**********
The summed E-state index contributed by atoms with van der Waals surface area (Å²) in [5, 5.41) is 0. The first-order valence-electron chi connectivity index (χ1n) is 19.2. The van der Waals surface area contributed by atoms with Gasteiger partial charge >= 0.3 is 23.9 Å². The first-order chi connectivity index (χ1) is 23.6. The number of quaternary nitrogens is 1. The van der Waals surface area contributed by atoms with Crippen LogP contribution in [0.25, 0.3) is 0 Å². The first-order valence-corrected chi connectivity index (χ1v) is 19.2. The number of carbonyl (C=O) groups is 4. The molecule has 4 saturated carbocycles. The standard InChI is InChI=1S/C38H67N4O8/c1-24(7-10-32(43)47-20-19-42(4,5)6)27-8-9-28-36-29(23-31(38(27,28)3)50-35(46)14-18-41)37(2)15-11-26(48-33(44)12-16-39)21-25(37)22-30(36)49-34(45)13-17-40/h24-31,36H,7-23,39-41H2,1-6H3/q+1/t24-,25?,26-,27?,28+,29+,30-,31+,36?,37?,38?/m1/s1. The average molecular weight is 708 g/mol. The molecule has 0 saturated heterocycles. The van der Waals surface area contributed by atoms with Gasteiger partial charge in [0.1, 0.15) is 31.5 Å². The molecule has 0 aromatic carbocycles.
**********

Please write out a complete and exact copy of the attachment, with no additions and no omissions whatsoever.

The summed E-state index contributed by atoms with van der Waals surface area (Å²) in [5, 5.41) is 0. The first-order valence-electron chi connectivity index (χ1n) is 19.2. The van der Waals surface area contributed by atoms with Gasteiger partial charge >= 0.3 is 23.9 Å². The first-order chi connectivity index (χ1) is 23.6. The number of quaternary nitrogens is 1. The van der Waals surface area contributed by atoms with Crippen LogP contribution in [0.25, 0.3) is 0 Å². The first-order valence-corrected chi connectivity index (χ1v) is 19.2. The number of carbonyl (C=O) groups is 4. The molecule has 4 saturated carbocycles. The standard InChI is InChI=1S/C38H67N4O8/c1-24(7-10-32(43)47-20-19-42(4,5)6)27-8-9-28-36-29(23-31(38(27,28)3)50-35(46)14-18-41)37(2)15-11-26(48-33(44)12-16-39)21-25(37)22-30(36)49-34(45)13-17-40/h24-31,36H,7-23,39-41H2,1-6H3/q+1/t24-,25?,26-,27?,28+,29+,30-,31+,36?,37?,38?/m1/s1. The average molecular weight is 708 g/mol. The molecule has 0 saturated heterocycles. The van der Waals surface area contributed by atoms with Gasteiger partial charge in [0.1, 0.15) is 31.5 Å². The molecule has 0 aromatic carbocycles.